As one of its final collegiate projects, a group of Ohio State University students is working to improve the health of Whetstone Park.
Led by Ohio State professor Suzanne Gray, 26 students spent nearly the entire spring semester preparing their senior capstone project, titled "The Future of Whetstone Park."
The project was meant to improve water quality in Clintonville by offering the city of Columbus a plan for improvements, beautification projects, management strategies and even visitor education.
"Our project had two central goals, the first being to improve the educational experience and community involvement opportunities in the park and the second being to improve Whetstone Park's ecosystem functions," project manager Maddy Lambrix told the Clintonville Area Commission during the April meeting.
The 26-student group split into five different teams to tackle different aspects of the project.
Teams focused individually on Whetstone's recreation plan, prairie area, education and communication, the casting pond and the park's brook and wetlands area.
In each aspect, the group developed a plan for improvement.
In recreational areas, the students suggested implementing rain gardens in paved areas to filter toxins out of water before it reaches a stream.
For prairie areas, the team recommended a management plan for upkeep and minimization of invasive species.
To "enhance park visitor experience, interaction and connection to Whetstone," the group's education team mapped educational signs and other outreach.
Students also found that adding vegetation around the park's casting pond could improve water quality and aesthetics while benefiting the health of fish.
Finally, in the brook and wetlands area, they suggested a management plan that mitigates erosion by adding natural vegetation and monitoring area species.
The project started its planning phases in January and began in earnest in February. Over the course of months of work, Lambrix and Sydney Stobart, one of the project coordinators, said the team learned a lot about the process of implementing research in a real-world scenario.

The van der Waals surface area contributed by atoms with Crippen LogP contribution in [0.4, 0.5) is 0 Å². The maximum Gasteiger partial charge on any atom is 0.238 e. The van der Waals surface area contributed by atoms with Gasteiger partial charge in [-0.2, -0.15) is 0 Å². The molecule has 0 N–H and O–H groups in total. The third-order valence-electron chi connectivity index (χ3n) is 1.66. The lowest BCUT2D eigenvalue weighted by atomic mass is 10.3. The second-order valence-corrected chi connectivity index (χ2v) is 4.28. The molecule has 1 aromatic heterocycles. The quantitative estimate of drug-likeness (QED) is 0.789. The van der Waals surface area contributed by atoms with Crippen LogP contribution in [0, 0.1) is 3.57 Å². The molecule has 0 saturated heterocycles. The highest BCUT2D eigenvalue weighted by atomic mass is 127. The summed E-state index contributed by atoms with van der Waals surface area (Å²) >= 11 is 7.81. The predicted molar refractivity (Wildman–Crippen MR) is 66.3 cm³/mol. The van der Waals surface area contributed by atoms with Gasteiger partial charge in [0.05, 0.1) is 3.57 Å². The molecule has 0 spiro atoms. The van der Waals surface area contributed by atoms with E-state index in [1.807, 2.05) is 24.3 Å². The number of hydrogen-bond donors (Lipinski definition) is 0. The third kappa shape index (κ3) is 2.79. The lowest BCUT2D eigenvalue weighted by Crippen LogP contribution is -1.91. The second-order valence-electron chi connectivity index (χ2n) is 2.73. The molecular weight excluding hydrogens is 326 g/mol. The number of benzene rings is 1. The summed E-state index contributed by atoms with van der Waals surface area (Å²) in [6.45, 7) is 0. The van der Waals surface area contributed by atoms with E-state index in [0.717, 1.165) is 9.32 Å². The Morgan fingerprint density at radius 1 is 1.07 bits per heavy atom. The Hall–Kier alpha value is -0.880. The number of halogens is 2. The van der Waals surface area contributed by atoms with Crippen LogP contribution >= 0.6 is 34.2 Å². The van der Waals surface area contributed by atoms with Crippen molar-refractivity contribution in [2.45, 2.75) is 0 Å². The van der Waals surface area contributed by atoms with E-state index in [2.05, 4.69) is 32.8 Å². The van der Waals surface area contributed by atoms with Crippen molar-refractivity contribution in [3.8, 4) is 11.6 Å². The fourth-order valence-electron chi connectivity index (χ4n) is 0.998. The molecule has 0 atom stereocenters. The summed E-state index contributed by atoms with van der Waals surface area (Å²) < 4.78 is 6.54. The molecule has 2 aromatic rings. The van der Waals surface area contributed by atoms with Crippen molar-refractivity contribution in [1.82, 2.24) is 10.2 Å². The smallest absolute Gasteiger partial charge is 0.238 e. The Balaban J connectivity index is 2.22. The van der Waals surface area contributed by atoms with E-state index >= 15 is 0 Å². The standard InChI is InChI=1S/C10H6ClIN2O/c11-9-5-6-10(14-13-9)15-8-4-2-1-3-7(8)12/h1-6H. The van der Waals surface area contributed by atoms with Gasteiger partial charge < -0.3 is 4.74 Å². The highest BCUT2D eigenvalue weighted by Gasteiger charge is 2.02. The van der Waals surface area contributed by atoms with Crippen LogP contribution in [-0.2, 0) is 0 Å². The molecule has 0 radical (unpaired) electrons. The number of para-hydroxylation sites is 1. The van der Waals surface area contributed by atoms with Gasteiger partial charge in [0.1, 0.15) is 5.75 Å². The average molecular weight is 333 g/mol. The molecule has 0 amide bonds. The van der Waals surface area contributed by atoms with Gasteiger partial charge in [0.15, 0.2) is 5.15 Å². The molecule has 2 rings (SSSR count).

"We knew about water goals and stuff like that," Lambrix said, "but we didn't know how to work with a city, a park or anything else."
The project was initiated by "stakeholders" Friends of the Lower Olentangy Watershed and the Columbus Recreation and Parks Department, which brought the idea to Ohio State.
That meant students had to collaborate with leaders from FLOW and the city of Columbus along the way.
"It was super-practical to work with the stakeholders and the community," Stobart said. "You don't get that experience in every college class."
Along the way, the group has presented its ideas to the Clintonville Area Commission, Ohio State's Environmental Professionals Network and the CAC's GreenSpot task force.
The commission is working to qualify Clintonville as the fourth GreenSpot neighborhood in Columbus. GreenSpot's goal is to urge households, businesses and neighborhoods to commit to environmental goals.
Members of the Ohio State group said they are proud of their work, but realistic about its implementation.
Working with the CAC and other groups means ultimately they will have the power to implement – or ignore – the suggestions made in the report.
Lambrix and Stobart said "everyone seems pretty excited" about their work, but they also know change won't happen in Whetstone overnight.
"There have been a lot of really supportive individuals who have worked with us and been very positive," Lambrix said, "but also we understand this is a city government and the way that goes, and we know not every proposal is going to be implemented."